Sometimes when things are gridlocked, compromise is the only option.


          Take the case of Hillcrest Church , an interdenominational congregation of 2,500, and the neighbors living nearby. Conflict between the two started as far back as the early 1990s, when the church, near Hillcrest and

Willow Lane

since 1988, bought the lot of a burned-down house on nearby

Yorkwood Circle

and turned it into an additional parking area. Though neighbors along the cul-de-sac were unhappy with the acquisition, the church purchased additional lots nearby, which were also converted to parking.


          At that point, neighbors thought expansion efforts were at an end. But then resident Jayne Latta received a notice of a new expansion request by the church.


And thus, SONG — or Save Our Neighborhood Group — was started, consisting of approximately 10 area families that felt they would be severely impacted by additional parking lots near their properties. Members of SONG put signs up around the neighborhood to inform fellow residents about what the church was doing, and also filed a lawsuit against the church after discussions failed (a second lawsuit was filed by a different neighbor).


          “We have no objection to them being there,” says Hillcrest Forest Neighborhood Association treasurer and SONG member Latta, “but they keep taking over the neighborhood, our green spaces, and putting in parking lots with thousands of cars. If you live in a residential neighborhood, you just don’t want a big huge parking lot next to you.”


          The lawsuits dragged on for more than a year; finally, mediation was ordered by the court, where a final compromise was hammered out.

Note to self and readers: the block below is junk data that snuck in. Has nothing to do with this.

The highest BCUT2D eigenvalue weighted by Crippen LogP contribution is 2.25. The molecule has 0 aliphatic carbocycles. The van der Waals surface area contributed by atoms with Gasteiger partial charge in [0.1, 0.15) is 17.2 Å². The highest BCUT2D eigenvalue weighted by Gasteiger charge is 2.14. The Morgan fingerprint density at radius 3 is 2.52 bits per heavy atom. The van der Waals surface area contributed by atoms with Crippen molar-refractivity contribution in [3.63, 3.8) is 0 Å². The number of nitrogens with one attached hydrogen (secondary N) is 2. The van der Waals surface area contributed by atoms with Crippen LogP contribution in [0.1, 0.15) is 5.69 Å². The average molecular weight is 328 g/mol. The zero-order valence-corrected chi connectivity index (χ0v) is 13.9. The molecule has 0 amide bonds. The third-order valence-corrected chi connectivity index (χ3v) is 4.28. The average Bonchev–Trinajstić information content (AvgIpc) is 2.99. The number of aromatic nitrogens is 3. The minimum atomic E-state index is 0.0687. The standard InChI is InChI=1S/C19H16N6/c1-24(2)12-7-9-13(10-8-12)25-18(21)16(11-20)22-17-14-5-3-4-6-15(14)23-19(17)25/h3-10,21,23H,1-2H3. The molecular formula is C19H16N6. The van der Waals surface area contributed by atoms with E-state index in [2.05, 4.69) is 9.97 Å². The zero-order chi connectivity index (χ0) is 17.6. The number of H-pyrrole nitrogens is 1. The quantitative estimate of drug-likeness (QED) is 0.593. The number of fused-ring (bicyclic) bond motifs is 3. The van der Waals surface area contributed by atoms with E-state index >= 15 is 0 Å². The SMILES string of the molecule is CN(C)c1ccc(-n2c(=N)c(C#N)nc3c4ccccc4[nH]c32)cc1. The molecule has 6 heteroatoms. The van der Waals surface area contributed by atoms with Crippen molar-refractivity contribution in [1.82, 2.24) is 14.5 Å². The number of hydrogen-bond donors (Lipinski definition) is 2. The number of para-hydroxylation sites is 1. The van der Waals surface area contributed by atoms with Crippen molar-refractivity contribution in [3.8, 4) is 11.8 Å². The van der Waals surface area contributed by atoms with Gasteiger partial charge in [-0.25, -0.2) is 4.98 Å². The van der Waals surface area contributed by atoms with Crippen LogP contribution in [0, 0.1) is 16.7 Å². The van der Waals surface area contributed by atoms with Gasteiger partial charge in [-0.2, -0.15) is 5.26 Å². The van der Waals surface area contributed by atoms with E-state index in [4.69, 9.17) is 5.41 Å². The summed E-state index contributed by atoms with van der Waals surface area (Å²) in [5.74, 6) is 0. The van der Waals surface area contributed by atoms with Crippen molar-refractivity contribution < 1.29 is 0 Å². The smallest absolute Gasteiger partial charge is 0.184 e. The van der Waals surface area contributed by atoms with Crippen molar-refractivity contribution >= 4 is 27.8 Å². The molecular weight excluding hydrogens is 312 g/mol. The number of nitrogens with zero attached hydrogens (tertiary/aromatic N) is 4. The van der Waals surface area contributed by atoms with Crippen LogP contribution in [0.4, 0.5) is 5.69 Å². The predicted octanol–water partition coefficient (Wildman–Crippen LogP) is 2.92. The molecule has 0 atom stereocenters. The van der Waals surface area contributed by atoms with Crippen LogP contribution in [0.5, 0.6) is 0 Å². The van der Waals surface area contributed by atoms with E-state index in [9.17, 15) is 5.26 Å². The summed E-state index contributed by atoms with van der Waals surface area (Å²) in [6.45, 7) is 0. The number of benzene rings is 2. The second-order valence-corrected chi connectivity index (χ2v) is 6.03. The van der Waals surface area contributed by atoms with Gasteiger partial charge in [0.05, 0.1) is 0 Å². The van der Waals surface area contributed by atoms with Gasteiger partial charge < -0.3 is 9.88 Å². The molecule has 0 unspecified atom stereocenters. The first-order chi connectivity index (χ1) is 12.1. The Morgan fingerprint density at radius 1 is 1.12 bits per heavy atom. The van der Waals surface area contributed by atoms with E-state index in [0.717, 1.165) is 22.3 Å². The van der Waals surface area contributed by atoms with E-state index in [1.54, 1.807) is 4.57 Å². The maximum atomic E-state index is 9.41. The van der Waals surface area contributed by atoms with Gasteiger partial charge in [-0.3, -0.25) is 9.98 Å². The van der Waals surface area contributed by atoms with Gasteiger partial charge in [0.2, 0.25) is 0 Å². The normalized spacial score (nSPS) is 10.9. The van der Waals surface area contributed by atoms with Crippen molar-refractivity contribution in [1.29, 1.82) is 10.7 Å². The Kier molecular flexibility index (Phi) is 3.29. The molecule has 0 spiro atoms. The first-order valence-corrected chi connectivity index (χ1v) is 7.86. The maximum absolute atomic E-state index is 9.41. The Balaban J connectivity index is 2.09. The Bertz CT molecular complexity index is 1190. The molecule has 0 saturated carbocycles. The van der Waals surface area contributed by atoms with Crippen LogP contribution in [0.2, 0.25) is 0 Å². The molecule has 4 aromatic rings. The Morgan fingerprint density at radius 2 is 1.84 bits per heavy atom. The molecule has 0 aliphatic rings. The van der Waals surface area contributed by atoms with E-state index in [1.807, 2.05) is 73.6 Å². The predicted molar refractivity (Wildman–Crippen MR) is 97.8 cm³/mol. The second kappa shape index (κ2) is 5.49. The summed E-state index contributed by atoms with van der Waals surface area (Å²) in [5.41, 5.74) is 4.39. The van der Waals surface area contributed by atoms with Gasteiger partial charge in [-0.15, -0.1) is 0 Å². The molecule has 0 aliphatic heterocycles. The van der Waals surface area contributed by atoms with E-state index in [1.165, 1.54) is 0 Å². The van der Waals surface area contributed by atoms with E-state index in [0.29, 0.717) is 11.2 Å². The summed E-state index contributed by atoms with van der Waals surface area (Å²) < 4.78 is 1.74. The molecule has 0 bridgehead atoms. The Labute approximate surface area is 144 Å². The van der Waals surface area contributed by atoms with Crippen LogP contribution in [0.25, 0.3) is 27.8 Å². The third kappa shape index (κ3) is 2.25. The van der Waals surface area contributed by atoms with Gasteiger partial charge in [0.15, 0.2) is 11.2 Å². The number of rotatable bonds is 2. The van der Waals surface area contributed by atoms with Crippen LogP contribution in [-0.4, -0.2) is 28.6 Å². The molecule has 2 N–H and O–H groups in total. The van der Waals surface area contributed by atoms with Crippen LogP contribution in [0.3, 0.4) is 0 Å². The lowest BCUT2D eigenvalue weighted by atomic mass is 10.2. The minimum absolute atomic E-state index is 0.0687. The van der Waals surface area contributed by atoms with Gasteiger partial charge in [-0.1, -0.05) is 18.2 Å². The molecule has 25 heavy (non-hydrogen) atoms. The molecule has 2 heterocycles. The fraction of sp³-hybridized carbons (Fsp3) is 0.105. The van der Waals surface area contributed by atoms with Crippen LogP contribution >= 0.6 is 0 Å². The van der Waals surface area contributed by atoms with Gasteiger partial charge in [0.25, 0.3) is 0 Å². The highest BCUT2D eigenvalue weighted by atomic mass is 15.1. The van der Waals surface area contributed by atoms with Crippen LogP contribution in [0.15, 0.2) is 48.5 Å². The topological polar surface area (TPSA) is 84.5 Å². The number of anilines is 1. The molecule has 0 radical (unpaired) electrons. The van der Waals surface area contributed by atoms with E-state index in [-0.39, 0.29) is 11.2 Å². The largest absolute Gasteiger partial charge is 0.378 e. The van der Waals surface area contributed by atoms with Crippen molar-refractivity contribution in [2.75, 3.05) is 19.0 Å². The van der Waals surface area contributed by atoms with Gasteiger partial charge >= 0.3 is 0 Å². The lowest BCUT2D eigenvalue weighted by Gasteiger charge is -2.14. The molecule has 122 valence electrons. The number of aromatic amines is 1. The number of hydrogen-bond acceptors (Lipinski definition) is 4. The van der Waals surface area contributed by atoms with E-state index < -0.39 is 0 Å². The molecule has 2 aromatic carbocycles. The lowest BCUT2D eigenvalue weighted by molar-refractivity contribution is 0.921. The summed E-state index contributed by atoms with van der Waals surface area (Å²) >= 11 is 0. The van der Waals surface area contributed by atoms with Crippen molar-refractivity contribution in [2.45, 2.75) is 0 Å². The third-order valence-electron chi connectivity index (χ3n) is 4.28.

Under terms of the agreement, the church has submitted an application to the city to be zoned into a Planned Development District (PD). Included in this PD are plans to limit church frontage on certain neighborhood streets and to limit future land acquisitions in the neighborhood. The church must also erect a wall to screen its parking areas and install lighting that will reduce visual pollution and glare. Many other provisions of the PD can be found on Hillcrest Forest Neighborhood Association’s Web site at


Although the two sides have come to an agreement, Latta says there is damage that can’t be undone, and some issues remain unsolved.


“It will never end. If you drive down

Willow Lane

, it is a complete mess,” she says. “Very little of our agreement has been actually completed, and they’ve gone over the time frame.”


But Jack Clinton, a board trustee who managed the Hillcrest Church project for six years, responds that the church leaders and congregation are as ready as the neighbors to get the project done.


“They [the congregation] are pleased that we have come as far as we have toward resolution, and there is some anxiousness to finish it up.”


Clinton says others could learn from this whole ordeal.


“It’s been a long and challenging project, and I think you are seeing more and more this kind of stuff in Dallas . There has to be some way for churches and neighborhoods and cities to work these things out.


“Maybe churches have to state right out their plans for future growth and expansion,” he says. “There needs to be an easier and less expensive way to get through something like this.”


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